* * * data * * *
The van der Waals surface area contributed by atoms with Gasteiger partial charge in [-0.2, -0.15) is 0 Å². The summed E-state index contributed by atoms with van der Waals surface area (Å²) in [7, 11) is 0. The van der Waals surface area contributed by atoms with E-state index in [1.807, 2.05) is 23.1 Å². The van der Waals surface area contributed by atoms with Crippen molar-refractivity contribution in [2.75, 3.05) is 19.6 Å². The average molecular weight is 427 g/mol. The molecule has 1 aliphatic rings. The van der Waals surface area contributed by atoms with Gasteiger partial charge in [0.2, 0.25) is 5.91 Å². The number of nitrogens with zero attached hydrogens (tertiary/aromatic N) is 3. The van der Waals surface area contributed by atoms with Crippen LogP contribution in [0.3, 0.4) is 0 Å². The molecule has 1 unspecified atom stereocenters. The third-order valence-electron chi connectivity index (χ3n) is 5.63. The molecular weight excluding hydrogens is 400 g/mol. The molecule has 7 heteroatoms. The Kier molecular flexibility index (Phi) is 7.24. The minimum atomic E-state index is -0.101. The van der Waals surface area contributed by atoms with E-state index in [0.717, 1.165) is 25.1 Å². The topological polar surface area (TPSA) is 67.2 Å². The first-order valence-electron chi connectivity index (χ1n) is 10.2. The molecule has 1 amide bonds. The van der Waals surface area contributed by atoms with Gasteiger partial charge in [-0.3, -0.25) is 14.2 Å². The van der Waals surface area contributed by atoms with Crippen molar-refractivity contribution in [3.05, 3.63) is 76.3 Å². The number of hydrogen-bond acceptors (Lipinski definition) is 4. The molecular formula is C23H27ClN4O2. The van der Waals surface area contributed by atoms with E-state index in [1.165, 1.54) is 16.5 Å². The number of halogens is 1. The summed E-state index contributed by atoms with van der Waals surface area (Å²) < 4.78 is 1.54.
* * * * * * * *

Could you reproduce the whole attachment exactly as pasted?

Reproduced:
The van der Waals surface area contributed by atoms with Gasteiger partial charge in [-0.2, -0.15) is 0 Å². The summed E-state index contributed by atoms with van der Waals surface area (Å²) in [7, 11) is 0. The van der Waals surface area contributed by atoms with E-state index in [1.807, 2.05) is 23.1 Å². The van der Waals surface area contributed by atoms with Crippen molar-refractivity contribution in [2.75, 3.05) is 19.6 Å². The average molecular weight is 427 g/mol. The molecule has 1 aliphatic rings. The van der Waals surface area contributed by atoms with Gasteiger partial charge in [0.2, 0.25) is 5.91 Å². The number of nitrogens with zero attached hydrogens (tertiary/aromatic N) is 3. The van der Waals surface area contributed by atoms with Crippen LogP contribution in [0.3, 0.4) is 0 Å². The molecule has 1 unspecified atom stereocenters. The third-order valence-electron chi connectivity index (χ3n) is 5.63. The molecular weight excluding hydrogens is 400 g/mol. The molecule has 7 heteroatoms. The Kier molecular flexibility index (Phi) is 7.24. The minimum atomic E-state index is -0.101. The van der Waals surface area contributed by atoms with E-state index in [0.717, 1.165) is 25.1 Å². The topological polar surface area (TPSA) is 67.2 Å². The first-order valence-electron chi connectivity index (χ1n) is 10.2. The molecule has 1 amide bonds. The van der Waals surface area contributed by atoms with Gasteiger partial charge in [-0.3, -0.25) is 14.2 Å². The van der Waals surface area contributed by atoms with Crippen molar-refractivity contribution in [3.05, 3.63) is 76.3 Å². The number of hydrogen-bond acceptors (Lipinski definition) is 4. The molecular formula is C23H27ClN4O2. The van der Waals surface area contributed by atoms with E-state index in [1.165, 1.54) is 16.5 Å². The number of halogens is 1. The summed E-state index contributed by atoms with van der Waals surface area (Å²) < 4.78 is 1.54.